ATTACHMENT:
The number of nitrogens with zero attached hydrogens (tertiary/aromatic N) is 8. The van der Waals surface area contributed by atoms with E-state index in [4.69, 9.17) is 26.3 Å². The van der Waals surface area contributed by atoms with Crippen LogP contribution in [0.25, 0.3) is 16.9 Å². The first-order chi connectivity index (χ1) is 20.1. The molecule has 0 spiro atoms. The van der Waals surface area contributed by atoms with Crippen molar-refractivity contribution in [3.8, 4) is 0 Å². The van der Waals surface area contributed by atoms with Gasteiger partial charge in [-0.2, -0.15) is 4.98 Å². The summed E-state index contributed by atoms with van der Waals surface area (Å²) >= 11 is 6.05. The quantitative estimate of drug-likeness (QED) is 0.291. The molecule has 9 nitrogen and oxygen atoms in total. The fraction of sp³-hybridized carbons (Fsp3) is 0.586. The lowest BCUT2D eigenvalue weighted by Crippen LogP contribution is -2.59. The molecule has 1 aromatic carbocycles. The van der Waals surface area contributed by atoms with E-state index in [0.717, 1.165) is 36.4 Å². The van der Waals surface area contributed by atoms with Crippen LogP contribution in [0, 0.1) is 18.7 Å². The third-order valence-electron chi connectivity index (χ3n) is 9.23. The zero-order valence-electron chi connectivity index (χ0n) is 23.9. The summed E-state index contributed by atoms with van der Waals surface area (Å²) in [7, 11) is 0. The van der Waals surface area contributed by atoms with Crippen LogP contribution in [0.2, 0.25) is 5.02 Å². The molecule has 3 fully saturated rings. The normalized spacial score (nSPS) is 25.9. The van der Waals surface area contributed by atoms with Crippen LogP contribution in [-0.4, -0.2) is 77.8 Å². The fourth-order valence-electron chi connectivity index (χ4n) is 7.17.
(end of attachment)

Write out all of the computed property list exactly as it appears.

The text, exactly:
The number of nitrogens with zero attached hydrogens (tertiary/aromatic N) is 8. The van der Waals surface area contributed by atoms with E-state index in [4.69, 9.17) is 26.3 Å². The van der Waals surface area contributed by atoms with Crippen LogP contribution in [0.25, 0.3) is 16.9 Å². The first-order chi connectivity index (χ1) is 20.1. The molecule has 0 spiro atoms. The van der Waals surface area contributed by atoms with Crippen molar-refractivity contribution in [3.8, 4) is 0 Å². The van der Waals surface area contributed by atoms with Gasteiger partial charge in [-0.2, -0.15) is 4.98 Å². The summed E-state index contributed by atoms with van der Waals surface area (Å²) >= 11 is 6.05. The quantitative estimate of drug-likeness (QED) is 0.291. The molecule has 9 nitrogen and oxygen atoms in total. The fraction of sp³-hybridized carbons (Fsp3) is 0.586. The lowest BCUT2D eigenvalue weighted by Crippen LogP contribution is -2.59. The molecule has 1 aromatic carbocycles. The van der Waals surface area contributed by atoms with E-state index in [0.717, 1.165) is 36.4 Å². The van der Waals surface area contributed by atoms with Crippen LogP contribution in [0, 0.1) is 18.7 Å². The third-order valence-electron chi connectivity index (χ3n) is 9.23. The zero-order valence-electron chi connectivity index (χ0n) is 23.9. The summed E-state index contributed by atoms with van der Waals surface area (Å²) in [7, 11) is 0. The van der Waals surface area contributed by atoms with Crippen LogP contribution in [0.2, 0.25) is 5.02 Å². The molecule has 3 fully saturated rings. The normalized spacial score (nSPS) is 25.9. The van der Waals surface area contributed by atoms with Crippen LogP contribution in [-0.4, -0.2) is 77.8 Å². The fourth-order valence-electron chi connectivity index (χ4n) is 7.17.